1) Positive assertion of a fact: A person might have received information from an untrustworthy source or hear-say. But he may assert positively that a particular fact concerning the subject matter of the agreement is true. Then he is said to have misrepresented the fact. A false statement need not be made direct to the plaintiff. It is sufficient if it is made to a third party so that the plaintiff becomes aware of it. However, if the misrepresentation has not been embodied in the contract it creates no contractual obligation unless it turns out to be fraudulent.
2) Breach of duty: A person may commit breach of duty without any intention to deceive the other party thus gaining an unfair advantage over the other. When a party to the contract has a duty to disclose all the material facts concerning the subject matter of the contract, but does not do so, he is said to be guilty of misrepresentation. A representation may be true at the time of making it, but later becomes false. This should also be disclosed before the contract is entered into.

3) Causing mistake about the subject matter: If a party to an agreement induces the other to commit mistake as to the nature or quality of the subject matter of the agreement, he is guilty of misrepresentation.
Distinction between fraud and misrepresentation:
1) In misrepresentation the person making the false statement honestly believes it to be true. In fraud, the false statement is made by person who knows that it is false or he does not care to know whether it is true or false.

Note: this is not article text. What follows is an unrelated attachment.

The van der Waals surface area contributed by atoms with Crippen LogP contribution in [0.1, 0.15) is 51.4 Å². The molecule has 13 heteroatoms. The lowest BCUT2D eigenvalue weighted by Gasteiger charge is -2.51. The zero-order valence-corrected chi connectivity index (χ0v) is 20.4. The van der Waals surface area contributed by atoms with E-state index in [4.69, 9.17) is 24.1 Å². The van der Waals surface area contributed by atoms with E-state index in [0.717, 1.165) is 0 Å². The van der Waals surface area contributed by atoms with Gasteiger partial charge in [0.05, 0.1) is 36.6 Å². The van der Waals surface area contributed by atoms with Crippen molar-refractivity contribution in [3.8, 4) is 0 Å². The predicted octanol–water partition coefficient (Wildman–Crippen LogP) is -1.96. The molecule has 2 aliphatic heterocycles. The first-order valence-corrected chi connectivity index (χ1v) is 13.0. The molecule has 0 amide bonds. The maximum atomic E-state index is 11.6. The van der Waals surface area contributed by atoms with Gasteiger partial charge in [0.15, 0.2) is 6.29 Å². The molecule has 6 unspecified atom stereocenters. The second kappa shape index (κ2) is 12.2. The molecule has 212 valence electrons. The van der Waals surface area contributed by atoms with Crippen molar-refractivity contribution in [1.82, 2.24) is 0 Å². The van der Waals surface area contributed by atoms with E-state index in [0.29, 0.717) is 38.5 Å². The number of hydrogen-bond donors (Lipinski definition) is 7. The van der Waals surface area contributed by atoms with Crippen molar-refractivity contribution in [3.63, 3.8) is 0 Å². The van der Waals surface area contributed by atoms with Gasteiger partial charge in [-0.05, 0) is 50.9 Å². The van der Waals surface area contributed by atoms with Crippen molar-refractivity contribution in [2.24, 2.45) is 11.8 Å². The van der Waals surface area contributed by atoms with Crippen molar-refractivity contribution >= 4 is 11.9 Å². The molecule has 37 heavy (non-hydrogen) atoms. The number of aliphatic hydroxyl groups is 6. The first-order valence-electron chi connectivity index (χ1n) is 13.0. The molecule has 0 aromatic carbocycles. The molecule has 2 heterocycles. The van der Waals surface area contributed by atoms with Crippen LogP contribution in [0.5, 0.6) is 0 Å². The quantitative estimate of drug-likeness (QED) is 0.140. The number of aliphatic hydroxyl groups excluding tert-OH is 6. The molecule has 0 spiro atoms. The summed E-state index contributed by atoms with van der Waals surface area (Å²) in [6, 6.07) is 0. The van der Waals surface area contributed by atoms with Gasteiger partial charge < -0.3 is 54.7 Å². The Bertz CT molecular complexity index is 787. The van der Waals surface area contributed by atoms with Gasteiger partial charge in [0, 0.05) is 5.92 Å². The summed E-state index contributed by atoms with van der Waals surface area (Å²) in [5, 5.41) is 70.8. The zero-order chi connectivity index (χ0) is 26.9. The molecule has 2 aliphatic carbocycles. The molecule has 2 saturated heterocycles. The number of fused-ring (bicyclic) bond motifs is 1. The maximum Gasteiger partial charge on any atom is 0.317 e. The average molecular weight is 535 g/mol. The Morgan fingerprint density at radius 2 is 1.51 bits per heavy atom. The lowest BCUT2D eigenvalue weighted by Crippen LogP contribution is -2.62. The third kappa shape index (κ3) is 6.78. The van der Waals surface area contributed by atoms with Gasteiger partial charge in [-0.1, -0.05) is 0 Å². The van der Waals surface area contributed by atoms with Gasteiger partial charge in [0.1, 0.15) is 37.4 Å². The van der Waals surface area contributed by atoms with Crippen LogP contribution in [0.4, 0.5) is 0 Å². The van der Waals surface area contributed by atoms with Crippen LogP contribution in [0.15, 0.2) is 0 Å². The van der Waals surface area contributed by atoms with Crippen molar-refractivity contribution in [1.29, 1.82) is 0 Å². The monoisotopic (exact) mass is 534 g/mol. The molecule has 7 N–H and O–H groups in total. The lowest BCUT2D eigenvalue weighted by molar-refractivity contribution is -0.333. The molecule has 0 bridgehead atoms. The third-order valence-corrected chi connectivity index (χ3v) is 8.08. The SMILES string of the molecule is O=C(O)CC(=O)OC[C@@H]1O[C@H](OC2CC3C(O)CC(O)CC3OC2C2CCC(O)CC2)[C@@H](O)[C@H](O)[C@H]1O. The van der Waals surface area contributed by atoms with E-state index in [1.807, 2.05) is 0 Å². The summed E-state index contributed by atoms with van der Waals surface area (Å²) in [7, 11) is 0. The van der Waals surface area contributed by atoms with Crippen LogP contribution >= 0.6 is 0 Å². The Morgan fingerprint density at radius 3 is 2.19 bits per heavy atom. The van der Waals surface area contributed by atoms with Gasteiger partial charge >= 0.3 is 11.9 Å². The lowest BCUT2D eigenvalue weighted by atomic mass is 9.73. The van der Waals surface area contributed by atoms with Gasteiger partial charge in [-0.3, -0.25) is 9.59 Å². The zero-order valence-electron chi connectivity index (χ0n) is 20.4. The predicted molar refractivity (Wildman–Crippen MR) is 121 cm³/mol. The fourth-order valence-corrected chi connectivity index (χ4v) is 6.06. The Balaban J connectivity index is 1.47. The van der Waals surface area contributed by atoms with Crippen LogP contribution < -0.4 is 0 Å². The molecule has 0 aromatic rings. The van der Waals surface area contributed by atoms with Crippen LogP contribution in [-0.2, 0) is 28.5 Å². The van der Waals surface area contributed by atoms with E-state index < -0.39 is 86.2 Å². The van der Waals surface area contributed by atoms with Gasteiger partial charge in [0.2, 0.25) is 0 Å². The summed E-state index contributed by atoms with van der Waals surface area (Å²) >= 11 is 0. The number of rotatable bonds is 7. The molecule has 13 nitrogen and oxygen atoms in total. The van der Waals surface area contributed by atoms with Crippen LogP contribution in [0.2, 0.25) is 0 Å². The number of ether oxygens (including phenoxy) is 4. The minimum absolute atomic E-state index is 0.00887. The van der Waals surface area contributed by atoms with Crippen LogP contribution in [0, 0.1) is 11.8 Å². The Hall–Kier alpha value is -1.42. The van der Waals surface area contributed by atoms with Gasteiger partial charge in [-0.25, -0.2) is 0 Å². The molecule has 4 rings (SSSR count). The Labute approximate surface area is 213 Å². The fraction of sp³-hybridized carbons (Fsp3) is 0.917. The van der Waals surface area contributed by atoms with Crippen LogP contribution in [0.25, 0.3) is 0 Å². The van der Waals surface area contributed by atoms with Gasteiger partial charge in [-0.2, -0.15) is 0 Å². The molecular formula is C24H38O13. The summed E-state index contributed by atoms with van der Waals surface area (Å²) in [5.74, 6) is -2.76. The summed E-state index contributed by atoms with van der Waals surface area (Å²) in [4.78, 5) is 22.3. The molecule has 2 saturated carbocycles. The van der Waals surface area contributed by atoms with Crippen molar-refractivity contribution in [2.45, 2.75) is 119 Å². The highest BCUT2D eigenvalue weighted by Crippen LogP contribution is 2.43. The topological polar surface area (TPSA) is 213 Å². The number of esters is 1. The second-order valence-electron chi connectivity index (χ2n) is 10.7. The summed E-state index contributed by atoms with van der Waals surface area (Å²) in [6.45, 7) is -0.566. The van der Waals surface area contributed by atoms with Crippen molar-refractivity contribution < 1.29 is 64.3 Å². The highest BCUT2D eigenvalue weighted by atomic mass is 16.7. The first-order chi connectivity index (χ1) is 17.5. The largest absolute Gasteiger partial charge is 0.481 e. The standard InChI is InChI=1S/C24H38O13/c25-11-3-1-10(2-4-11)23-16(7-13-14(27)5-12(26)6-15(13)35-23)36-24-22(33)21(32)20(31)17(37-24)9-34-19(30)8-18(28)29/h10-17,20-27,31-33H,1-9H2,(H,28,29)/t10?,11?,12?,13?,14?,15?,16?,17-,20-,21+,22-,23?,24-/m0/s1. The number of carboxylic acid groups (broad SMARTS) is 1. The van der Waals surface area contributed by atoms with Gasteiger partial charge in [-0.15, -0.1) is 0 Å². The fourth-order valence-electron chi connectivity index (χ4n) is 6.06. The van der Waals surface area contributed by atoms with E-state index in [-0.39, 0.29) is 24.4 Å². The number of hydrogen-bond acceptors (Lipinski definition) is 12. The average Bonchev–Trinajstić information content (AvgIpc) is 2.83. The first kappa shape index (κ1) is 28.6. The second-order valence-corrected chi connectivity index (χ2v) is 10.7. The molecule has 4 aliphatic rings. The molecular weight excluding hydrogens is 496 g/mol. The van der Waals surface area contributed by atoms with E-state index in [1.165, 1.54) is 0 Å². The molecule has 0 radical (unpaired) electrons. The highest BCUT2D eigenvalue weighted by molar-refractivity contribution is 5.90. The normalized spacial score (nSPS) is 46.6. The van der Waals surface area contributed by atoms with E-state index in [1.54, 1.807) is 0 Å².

2) There is no intention to deceive the other party when there is misrepresentation of fact. The very purpose of fraud is to deceive the other party to the contract.
3) Misrepresentation renders the contract voidable at the option of the party whose consent was obtained by misrepresentation. In the case of fraud the contract is voidable. It also gives rise to an independent action in tort for damages.
4) Misrepresentation is not an offence under Indian Penal Code and hence not punishable. Fraud, in certain cases is a punishable offence under Indian Penal Code.
5) Generally, silence is not fraud except where there is a duty to speak or the relation between parties is fiduciary. Under no circumstances can silence be considered as misrepresentation.
6) The party complaining of misrepresentation cann’t avoid the contract if he had the means to discover the truth with ordinary deligance. But in the case of fraud, the party making a false statement cannot say that the other party had the means to discover the truth with ordinary deligance.